I tied the belt of my robe around my waist and contemplated the evening. I had never once regretted moving to take over my grandfather’s ranch in rural Montana–until tonight. I was channel surfing earlier and while I went right past the lovely volcano documentary and the nice family comedy, I stopped on the horror movie.
Not just any horror movie would suffice. No, of course not. I had to pick the one where the hapless female character, all alone in the middle of nowhere, was stalked and murdered by the crazy psycho. Now every light in the house–yes, even the one in the closet–was blazing brightly, the doors and windows had been checked at least twice and I was carrying around a baseball bat.
My adrenaline was cranked so high that I wouldn’t be sleeping for a week. I had picked up the phone no less than a dozen times, but I knew if I called my nearest neighbor I would never live it down. He would certainly come over even though it was past midnight because he was a gentleman and I was a lady in distress. His gallant demeanor would only last until he was certain there was no threat. Then the ribbing would begin. I shuddered to imagine it which is why the phone remained off.
I jumped, screamed, ducked, and generally flailed about as said device emitted a shrill shriek. My TV narrowly avoided a disastrous collision with my bat. I dove for the phone, wondering who was calling at such a late hour.
“Grace, is everything okay over there? Your place is lit up like Christmas,” my neighbor’s voice came through the line.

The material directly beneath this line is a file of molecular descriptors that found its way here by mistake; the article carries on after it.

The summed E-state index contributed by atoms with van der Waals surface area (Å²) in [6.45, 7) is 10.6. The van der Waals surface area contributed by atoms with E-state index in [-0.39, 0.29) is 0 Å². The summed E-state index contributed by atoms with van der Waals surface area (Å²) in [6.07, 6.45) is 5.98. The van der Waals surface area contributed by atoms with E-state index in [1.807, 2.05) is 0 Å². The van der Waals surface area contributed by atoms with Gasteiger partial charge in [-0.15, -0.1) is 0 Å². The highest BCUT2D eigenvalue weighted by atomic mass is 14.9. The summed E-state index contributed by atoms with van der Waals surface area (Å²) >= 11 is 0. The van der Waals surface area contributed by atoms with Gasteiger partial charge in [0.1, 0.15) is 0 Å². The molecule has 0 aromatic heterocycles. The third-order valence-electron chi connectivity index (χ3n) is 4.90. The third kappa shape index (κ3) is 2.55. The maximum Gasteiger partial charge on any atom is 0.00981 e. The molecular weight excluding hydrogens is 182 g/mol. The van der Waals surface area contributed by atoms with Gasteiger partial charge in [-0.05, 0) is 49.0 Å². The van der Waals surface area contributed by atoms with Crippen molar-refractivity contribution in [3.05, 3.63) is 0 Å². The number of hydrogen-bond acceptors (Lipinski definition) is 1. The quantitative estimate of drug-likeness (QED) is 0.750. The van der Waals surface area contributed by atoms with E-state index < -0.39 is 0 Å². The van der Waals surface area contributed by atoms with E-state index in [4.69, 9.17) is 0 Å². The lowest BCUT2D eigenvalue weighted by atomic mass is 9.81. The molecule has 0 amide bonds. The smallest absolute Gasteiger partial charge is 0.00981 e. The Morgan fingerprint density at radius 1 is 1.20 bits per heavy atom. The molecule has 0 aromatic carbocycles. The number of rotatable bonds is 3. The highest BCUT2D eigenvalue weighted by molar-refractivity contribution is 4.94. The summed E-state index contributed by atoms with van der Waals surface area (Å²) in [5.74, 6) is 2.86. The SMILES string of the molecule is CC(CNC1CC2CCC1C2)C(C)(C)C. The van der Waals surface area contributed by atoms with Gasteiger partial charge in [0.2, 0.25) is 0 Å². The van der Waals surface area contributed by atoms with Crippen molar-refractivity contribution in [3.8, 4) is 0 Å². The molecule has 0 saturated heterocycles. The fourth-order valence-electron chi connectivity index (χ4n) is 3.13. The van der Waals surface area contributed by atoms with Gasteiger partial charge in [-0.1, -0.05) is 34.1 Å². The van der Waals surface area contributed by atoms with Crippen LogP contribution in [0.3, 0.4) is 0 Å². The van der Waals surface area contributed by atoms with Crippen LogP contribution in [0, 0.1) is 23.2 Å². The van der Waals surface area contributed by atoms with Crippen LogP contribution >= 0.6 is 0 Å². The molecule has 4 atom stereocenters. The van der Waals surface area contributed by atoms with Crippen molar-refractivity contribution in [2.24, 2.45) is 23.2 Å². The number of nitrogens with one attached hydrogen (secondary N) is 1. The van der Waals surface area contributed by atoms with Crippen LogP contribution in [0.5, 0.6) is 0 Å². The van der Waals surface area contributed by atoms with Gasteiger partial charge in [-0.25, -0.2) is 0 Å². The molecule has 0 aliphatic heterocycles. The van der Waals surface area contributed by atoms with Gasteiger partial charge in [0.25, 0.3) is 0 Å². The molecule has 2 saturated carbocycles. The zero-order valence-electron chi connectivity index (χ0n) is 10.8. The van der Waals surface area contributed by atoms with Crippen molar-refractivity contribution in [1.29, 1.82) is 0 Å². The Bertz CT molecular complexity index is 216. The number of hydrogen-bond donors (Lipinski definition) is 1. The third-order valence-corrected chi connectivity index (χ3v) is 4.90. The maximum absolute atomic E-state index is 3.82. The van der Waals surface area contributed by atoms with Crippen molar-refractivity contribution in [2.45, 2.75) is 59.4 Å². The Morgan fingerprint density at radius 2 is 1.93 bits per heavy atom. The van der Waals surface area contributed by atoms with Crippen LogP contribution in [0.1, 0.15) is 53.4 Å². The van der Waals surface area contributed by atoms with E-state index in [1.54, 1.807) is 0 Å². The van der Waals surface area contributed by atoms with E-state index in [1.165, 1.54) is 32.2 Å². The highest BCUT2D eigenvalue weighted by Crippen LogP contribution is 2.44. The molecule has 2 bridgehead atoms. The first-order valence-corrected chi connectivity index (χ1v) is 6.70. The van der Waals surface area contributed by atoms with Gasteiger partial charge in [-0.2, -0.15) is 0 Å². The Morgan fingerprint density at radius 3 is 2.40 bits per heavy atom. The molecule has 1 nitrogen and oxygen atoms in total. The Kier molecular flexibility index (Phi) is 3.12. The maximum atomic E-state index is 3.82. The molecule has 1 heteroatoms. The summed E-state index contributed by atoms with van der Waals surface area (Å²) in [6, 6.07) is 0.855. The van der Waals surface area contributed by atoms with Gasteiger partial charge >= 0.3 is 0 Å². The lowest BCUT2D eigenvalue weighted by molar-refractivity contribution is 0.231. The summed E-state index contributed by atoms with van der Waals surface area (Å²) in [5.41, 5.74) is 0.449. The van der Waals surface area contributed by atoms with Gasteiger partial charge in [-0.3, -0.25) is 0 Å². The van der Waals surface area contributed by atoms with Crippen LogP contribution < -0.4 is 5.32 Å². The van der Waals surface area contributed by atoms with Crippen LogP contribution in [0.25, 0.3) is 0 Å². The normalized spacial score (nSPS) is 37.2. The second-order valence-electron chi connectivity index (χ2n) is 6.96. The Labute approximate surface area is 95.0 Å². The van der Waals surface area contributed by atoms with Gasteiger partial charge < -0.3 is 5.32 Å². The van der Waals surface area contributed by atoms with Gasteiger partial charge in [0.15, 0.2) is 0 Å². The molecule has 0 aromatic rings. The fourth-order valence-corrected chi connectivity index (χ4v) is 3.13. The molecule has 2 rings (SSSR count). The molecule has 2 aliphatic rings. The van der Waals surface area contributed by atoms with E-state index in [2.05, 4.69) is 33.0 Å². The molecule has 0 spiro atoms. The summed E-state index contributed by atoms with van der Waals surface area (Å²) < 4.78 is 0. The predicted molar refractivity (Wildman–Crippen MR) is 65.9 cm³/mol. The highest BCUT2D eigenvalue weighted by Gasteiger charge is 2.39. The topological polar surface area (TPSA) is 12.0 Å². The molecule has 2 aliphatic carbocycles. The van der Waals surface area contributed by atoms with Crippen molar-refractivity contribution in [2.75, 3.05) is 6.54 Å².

Speak of the devil. Though his house was a couple miles by road, it was really only a mile or so as the crow flies, across a shallow valley. With both houses being on high ground with nothing between them, he would be able to see the lights easily if he looked out his living room windows. I tried to see his house but instead saw my pale face reflected back at me in the light bouncing off the window.
“Grace?” he questioned again.
“Sorry, Rob, I’m a little out of it. Yeah, everything is fine. I’m just…err…cleaning?” It came out more as a question than a statement and I winced.
“You’re cleaning…after midnight…with all the lights on?” He sounded skeptical at best.
I picked up a stray soda can from the coffee table and walked into the kitchen to throw it away. There, now I wasn’t even lying.
“Yep, cleaning. Couldn’t sleep so I thought I’d be productive. What about you, why are you up so late? Spying on me?” I asked with a smirk.
Writing prompts: rural, volcano, belt